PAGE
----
5. serra

    serra New Member

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    Haha, sounds like a good plan :)
    I'm trying to get my rpm up a bit too, after ~80 I start to feel my form going. I wish it would stop raining so I could ride, I just overhauled both wheels and my bracket, it's too soon to risk them getting gunked up again!
     
  6. tafi

    tafi Member

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    It's a common misconception that a track bike or fixie would improve one's pedalling "efficiency" (whatever that is). Track racing can be good at improving your strength (you need it to get a big gear moving) and can force you to pedal at high cadence (you need it to keep up - no gear changing allowed).

    This doesn't translate into the ability to pedal "full circles" becasue your legs are carried through the dead spot by your own momentum. In this respect the legs actually get lazier.

    I would exercise caution and not bother spending money taking the BB apart unless it really is seizing up (you'll surely know when it does - you won't be able to spin it at all). Rather take a bit of time on rollers or trainer (if you have them) and see if the problem gradually abates as you get used to the roadie again.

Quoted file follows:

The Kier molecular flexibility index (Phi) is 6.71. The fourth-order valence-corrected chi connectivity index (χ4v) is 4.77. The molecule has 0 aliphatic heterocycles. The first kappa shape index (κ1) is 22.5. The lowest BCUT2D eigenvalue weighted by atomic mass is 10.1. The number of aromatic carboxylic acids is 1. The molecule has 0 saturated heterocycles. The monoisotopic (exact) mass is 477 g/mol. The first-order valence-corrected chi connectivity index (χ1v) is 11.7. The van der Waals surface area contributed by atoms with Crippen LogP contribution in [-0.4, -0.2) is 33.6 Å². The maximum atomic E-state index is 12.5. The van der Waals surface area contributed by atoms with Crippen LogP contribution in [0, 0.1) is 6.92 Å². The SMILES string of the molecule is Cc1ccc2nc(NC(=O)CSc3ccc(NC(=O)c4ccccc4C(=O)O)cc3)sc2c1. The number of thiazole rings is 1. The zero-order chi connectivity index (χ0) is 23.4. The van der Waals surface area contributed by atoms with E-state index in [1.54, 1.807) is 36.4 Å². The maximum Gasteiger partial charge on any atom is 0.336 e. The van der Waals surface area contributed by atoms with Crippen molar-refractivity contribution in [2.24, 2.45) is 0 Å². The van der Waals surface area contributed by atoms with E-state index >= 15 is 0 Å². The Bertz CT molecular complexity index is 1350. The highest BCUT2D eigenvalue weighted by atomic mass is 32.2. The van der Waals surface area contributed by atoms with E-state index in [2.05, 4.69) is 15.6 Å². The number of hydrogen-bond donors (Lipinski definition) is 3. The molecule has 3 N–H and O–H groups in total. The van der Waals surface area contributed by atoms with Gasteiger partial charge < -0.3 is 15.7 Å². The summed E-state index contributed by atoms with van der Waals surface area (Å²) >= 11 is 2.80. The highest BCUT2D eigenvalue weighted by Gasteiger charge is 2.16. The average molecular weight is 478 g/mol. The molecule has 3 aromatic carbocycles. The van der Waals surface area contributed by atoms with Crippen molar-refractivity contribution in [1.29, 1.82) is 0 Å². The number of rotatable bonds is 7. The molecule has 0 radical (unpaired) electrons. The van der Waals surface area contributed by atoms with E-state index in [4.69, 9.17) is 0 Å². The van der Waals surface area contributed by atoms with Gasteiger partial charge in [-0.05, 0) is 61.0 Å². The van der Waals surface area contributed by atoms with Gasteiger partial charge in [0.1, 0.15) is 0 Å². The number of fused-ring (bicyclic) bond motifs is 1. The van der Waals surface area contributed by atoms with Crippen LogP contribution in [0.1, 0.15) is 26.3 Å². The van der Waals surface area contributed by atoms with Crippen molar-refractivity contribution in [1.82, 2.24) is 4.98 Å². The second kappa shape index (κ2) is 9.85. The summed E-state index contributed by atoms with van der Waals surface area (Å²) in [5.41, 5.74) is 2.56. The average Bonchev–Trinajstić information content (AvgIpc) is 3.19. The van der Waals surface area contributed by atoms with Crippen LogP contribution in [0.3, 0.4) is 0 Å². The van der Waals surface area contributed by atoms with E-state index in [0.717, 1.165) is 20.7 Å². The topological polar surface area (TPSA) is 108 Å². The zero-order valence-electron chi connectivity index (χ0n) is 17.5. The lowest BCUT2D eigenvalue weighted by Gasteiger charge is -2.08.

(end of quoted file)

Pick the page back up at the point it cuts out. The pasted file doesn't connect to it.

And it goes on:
Whether you spin or grind makes no difference to your power output. Spinning can be beneficial as it allows one to respond faster to changes in pace or gradient. This is probably a good thing over long race distances.
     
  7. old911guy

    old911guy New Member

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    Thanks for such a thoughtful response. I started to suspect this on the road ride today, that I had gotten used to the pedal kicking up based on the track bike's momentum and that "maybe" the trailing leg had gotten lazy. But I didn't want to believe that. If it me "lifting" a dead/lazy trailing leg, it sure isn't what I would have expected it to feel like. On the RPM thing, my coach is big on high RPM's in that I should not be using my fast twitch muscles all of the time, but only when I need them, otherwise I will crack at the wrong time. I'm training on the track with 78 gear inches, which feels feathery light. I want more inches because I can push them! I spin around doing 200 meter drills and feel like I'm spinning crazy RPM's, but in reality I'm not. It's a process and I'm learning a lot.

     
  8. alfeng

    alfeng Well-Known Member

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    Just out of curiosity, is that an ISIS bottom bracket ... or, something else?